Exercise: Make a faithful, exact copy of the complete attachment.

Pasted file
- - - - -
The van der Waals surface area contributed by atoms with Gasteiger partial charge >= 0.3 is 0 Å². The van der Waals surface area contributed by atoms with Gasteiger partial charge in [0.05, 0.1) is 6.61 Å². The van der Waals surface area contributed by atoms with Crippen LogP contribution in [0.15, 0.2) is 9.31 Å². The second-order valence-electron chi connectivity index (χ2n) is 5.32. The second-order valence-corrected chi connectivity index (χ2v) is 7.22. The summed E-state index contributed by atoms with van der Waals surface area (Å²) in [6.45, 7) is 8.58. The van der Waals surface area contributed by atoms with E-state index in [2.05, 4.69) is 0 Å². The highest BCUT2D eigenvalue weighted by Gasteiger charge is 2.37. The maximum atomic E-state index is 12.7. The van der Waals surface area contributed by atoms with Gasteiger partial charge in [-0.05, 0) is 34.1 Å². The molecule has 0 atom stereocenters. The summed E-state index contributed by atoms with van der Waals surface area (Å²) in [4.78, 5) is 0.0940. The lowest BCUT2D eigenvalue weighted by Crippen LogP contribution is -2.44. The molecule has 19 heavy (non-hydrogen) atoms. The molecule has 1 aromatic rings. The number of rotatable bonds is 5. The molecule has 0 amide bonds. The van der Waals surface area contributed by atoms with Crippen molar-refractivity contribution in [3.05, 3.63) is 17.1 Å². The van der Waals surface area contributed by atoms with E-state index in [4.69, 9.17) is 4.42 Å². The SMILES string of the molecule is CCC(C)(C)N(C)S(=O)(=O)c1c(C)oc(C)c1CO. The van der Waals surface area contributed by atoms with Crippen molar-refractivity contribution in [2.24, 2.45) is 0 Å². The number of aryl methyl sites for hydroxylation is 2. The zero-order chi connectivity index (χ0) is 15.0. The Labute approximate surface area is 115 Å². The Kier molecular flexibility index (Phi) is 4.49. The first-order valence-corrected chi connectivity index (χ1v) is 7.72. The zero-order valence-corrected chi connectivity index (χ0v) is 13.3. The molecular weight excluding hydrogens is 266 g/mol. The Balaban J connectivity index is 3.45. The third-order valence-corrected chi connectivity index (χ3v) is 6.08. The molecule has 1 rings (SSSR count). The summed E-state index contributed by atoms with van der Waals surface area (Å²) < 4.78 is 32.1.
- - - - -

The van der Waals surface area contributed by atoms with Gasteiger partial charge >= 0.3 is 0 Å². The van der Waals surface area contributed by atoms with Gasteiger partial charge in [0.05, 0.1) is 6.61 Å². The van der Waals surface area contributed by atoms with Crippen LogP contribution in [0.15, 0.2) is 9.31 Å². The second-order valence-electron chi connectivity index (χ2n) is 5.32. The second-order valence-corrected chi connectivity index (χ2v) is 7.22. The summed E-state index contributed by atoms with van der Waals surface area (Å²) in [6.45, 7) is 8.58. The van der Waals surface area contributed by atoms with E-state index in [2.05, 4.69) is 0 Å². The highest BCUT2D eigenvalue weighted by Gasteiger charge is 2.37. The maximum atomic E-state index is 12.7. The van der Waals surface area contributed by atoms with Gasteiger partial charge in [-0.05, 0) is 34.1 Å². The molecule has 0 atom stereocenters. The summed E-state index contributed by atoms with van der Waals surface area (Å²) in [4.78, 5) is 0.0940. The lowest BCUT2D eigenvalue weighted by Crippen LogP contribution is -2.44. The molecule has 19 heavy (non-hydrogen) atoms. The molecule has 1 aromatic rings. The number of rotatable bonds is 5. The molecule has 0 amide bonds. The van der Waals surface area contributed by atoms with Crippen molar-refractivity contribution in [3.05, 3.63) is 17.1 Å². The van der Waals surface area contributed by atoms with E-state index in [4.69, 9.17) is 4.42 Å². The SMILES string of the molecule is CCC(C)(C)N(C)S(=O)(=O)c1c(C)oc(C)c1CO. The van der Waals surface area contributed by atoms with Crippen molar-refractivity contribution in [2.24, 2.45) is 0 Å². The number of aryl methyl sites for hydroxylation is 2. The zero-order chi connectivity index (χ0) is 15.0. The Labute approximate surface area is 115 Å². The Kier molecular flexibility index (Phi) is 4.49. The first-order valence-corrected chi connectivity index (χ1v) is 7.72. The zero-order valence-corrected chi connectivity index (χ0v) is 13.3. The molecular weight excluding hydrogens is 266 g/mol. The Balaban J connectivity index is 3.45. The third-order valence-corrected chi connectivity index (χ3v) is 6.08. The molecule has 1 rings (SSSR count). The summed E-state index contributed by atoms with van der Waals surface area (Å²) < 4.78 is 32.1.